As China and the United States slapped steep reciprocal tariffs on each other in recent months, Chinese crude oil importers temporary suspended purchases from the United States, as it remained unclear whether US crude oil would be included in the list of US goods targeted by retaliatory Chinese tariffs.
According to a top executive of China Merchants Energy Shipping Corporation, one of the major carriers of US crude oil to China, shipments of crude oil from the United States to China have "totally stopped." Shipment tracking data has also indicated that US crude oil exports to China stopped in September.
Negative Economic Impact
However, oil industry analysts suggested that Chinese oil importers could be ready to start buying US crude oil again in the near future, after domestic oil companies persuaded Chinese policy makers to exclude US crude oil from the list of US goods targeted with harsh tariffs.
"At the time [of imports suspension], the position of Chinese policy makers was not very clear. It looks like the state oil companies did some lobbying [in favor of continued imports of US crude oil]. When Chinese authorities announced the decision to remove US crude oil from the list of US goods subject to steep tariffs, they said the decision was made after listening to feedback from the industry. The shipment suspension mostly took place in July, August and September. We expect US crude oil purchase to start again in October," Li Li, research director on oil and gas markets with ICIS, a leading intelligence provider for the global petrochemicals and energy markets, told Sputnik.
The expert argued that giving up on importing crude oil from the United States would be an unnecessary sacrifice for China and could risk hurting the nation’s economic growth.
"We believe the state oil companies in China would have already communicated with Chinese authorities, before buying US crude oil again. It is unnecessary for China to sacrifice crude oil imports from the United States. That is because crude oil is a key energy source that would have a huge impact on domestic living standards, Consumer Price Index (CPI) and overall macroeconomics in China. If domestic oil prices go up or oil shortage happens in China, it would have serious negative consequences. But halting the imports would not hurt the United States much, because it can easily export to other countries," she said.
Li noted that new shipments of US crude oil were only expected to arrive in China by late November or early December, if the Chinese importers started to make new orders from October.
Steep Price to Pay
Driven by rapid domestic economic growth, China’s appetite for crude oil continued to skyrocket in recent years. China overtook the United States as the world’s largest crude oil importer last year, by importing an average of 8.4 million barrels per day (BPD) compared to US imports of 9.4 million BPD, according to the statistics from the US Energy Information Agency (EIA).
Before bilateral trade tensions led to disruptions in recent months, US crude oil exports to China reached a record high of 510,000 BPD in June, the EIA figures showed.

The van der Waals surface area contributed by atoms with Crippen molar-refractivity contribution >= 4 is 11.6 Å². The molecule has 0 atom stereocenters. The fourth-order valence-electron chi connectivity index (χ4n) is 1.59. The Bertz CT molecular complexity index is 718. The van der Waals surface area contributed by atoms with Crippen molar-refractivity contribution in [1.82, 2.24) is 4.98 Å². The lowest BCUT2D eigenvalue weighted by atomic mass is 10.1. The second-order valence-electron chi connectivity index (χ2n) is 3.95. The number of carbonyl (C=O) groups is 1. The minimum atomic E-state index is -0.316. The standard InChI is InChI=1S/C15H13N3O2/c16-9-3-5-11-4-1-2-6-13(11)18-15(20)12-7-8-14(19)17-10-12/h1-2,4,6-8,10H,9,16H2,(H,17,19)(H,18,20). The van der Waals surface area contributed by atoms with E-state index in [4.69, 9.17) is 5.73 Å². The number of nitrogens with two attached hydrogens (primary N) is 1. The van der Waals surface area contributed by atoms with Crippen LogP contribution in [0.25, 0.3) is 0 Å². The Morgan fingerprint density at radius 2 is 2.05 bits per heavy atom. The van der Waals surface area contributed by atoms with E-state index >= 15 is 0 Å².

The growing importance of US crude oil imports means China will have to pay a steep price if it decides to halt such imports completely, Li suggested.
"It is possible for China to look for alternative sources of supply to replace US crude oil imports. But the problem is that we would lose our negotiating power. We would have to pay a steep price for it. US crude oil exports to China have been rapidly growing in recent years… It [US crude oil] has also become something we cannot afford to lose," she said.
Li added that China was also facing additional pressure from sharp rising crude oil prices in the global markets in recent months, when the benchmark Brent crude skyrocketed as high as $86.3 per barrel.
Other industry analysts suggested that China could secure crude oil supplies from other places such as West Africa, the Middle East or Russia.
"I heard they [China] started to take a lot of West African crude. They also have to take more from the Middle East and Russia. We are already hearing that the Middle East and Russia are ramping up their production. Saudi Arabia said it would increase its output by 300,000 BPD this month," Weng Inn Chin, a senior oil market analyst at industry consultant Facts Global Energy in Singapore, told Sputnik.
But the Singapore-based analyst acknowledged the pressure China may face in terms of higher prices.
"My view is that the oil pipeline [from Russia to China] is fully utilized right now. If they want to buy more from Russia, they would have to lift from the Kozmino port. I’m hearing that the premium from the Kozmino port is as high as $6-7 per barrel. But they do not have a lot of options, besides Russia and Saudi Arabia," he said.
According to official figures from Chinese Customs, China spent $162.3 billion on crude oil imports in 2017, up 39.1 percent from the previous year, with Russia and Saudi Arabia being the top two suppliers.
China’s heavy reliance on crude oil imports also showed no sign of easing in recent years. According to a report from the Economics and Technology Research Institute under China National Petroleum Corporation (CNPC), China’s crude oil imports accounted for about 67.4 percent of the annual domestic consumption in 2017.
The views and opinions expressed in this article are those of the researchers and do not necessarily reflect those of Sputnik.